There are only two alternatives – death or progress. Even though things are tough, the secretive directorate that rules the city keeps the inhabitants in the dark. They have all been raised on synthetic food, common creches and sheltered from the challenges that have become part of human existence.

But in recent times, the citizens have been growing resistive and the city is in crisis. Despite all their efforts the city has been slipping behind the optimum. It is at this time that Helward Mann, one of the most learned of the city’s elite, discovered a very strange world, stranger than anything he ever saw before.

Christopher Priest’s novel “The Affirmation” tells the story of Peter Sinclair, a twenty nine year old that has been through some great personal tragedies. He had lost his job and his flat, had a tempestuous breakup and lost his father.

As such he thought nothing of leaving London to go live in a ramshackle cottage that was a great friend of his deceased father. He planned to live there temporarily and instead of paying rent he would decorate and maintain the home for free. However, once he arrives at the cottage he develops an obsession with journaling the story of his life.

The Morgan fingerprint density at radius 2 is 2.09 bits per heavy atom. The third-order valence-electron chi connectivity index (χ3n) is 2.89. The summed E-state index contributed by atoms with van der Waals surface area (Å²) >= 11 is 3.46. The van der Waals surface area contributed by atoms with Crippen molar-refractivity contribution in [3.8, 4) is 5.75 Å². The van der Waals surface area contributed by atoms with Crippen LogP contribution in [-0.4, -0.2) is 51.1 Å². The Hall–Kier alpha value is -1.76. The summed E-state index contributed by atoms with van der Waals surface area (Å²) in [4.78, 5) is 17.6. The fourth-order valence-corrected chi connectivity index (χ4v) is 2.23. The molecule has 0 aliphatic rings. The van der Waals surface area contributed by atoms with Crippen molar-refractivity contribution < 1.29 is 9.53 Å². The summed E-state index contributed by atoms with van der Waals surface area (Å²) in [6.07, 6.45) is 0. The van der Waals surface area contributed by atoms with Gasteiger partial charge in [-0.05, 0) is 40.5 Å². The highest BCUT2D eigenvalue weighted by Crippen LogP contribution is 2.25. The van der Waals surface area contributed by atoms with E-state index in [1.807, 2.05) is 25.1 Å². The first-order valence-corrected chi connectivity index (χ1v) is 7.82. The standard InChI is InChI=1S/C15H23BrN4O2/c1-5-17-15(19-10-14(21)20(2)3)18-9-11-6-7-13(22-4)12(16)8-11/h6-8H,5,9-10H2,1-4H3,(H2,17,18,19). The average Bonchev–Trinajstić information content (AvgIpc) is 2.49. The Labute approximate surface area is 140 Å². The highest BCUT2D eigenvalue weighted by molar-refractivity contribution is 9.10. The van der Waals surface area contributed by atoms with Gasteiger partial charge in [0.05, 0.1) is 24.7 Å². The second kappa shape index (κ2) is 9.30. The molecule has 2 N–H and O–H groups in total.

Initially, he tries to pen a straightforward memoir but he cannot make head or tails of anything. Ultimately, he realizes that it is only through falsehood that deeper truths can be revealed.

In his memoir he tells the story of himself now living in Faiandland in the city of Jethra. He has won immortality via lottery but now needs to collect his prize by traveling to Collago, a faraway island where the treatment is to be found.

Book Series In Order » Authors » Christopher Priest